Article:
No other region of the Greek mainland has as varied a landscape as that of the Peloponnese. The peninsula measures almost 160 kilometers across at its widest point, is 190 kilometers long, and covers a land area of 21,440 square kilometers. The natural beauty and variety of the Peloponnesian landscape is enhanced by the legacy of ancient Greece, which left behind a wealth of ancient monuments and ruins that is unmatched anywhere else.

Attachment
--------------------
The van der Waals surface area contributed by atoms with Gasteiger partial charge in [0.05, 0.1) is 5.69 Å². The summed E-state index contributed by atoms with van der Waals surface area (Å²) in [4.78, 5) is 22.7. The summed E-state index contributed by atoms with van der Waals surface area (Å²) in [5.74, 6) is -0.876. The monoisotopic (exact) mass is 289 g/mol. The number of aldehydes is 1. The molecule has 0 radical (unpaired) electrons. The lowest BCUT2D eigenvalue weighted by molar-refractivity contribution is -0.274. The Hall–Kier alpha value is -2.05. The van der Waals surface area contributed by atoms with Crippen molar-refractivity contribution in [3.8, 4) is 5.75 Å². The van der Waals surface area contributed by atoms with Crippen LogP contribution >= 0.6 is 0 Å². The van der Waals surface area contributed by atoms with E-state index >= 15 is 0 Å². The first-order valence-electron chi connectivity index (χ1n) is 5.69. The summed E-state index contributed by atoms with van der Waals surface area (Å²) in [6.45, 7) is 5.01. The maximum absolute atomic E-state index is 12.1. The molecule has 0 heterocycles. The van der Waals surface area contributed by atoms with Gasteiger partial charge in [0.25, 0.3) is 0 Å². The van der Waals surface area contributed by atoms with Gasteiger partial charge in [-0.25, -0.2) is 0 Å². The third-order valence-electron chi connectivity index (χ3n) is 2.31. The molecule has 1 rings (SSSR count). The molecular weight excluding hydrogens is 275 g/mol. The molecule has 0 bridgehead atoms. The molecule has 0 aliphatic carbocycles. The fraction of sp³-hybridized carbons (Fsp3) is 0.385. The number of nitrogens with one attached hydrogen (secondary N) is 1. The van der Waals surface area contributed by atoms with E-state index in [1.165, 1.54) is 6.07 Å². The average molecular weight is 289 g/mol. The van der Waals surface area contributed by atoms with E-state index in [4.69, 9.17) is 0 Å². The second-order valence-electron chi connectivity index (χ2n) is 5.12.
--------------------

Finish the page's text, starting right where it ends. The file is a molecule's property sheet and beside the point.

The peninsula is called the Peloponnese (Island of Pelops) after the mythical King Pelops, son of Tantalus, grandson of Zeus, and father of Atreus, the first king of Mycenae. As a Roman province it was known as Achaea. Its Byzantine name, Morea, was used from medieval until relatively recent times.
Today, the Peloponnese region is divided into seven districts: Corinth, Argolis, Arcadia, Laconia, Messenia, Elis and Achaea. The natural boundaries of these districts largely correspond with those of antiquity, however, the district of Corinth was once part of the ancient region of Achaea.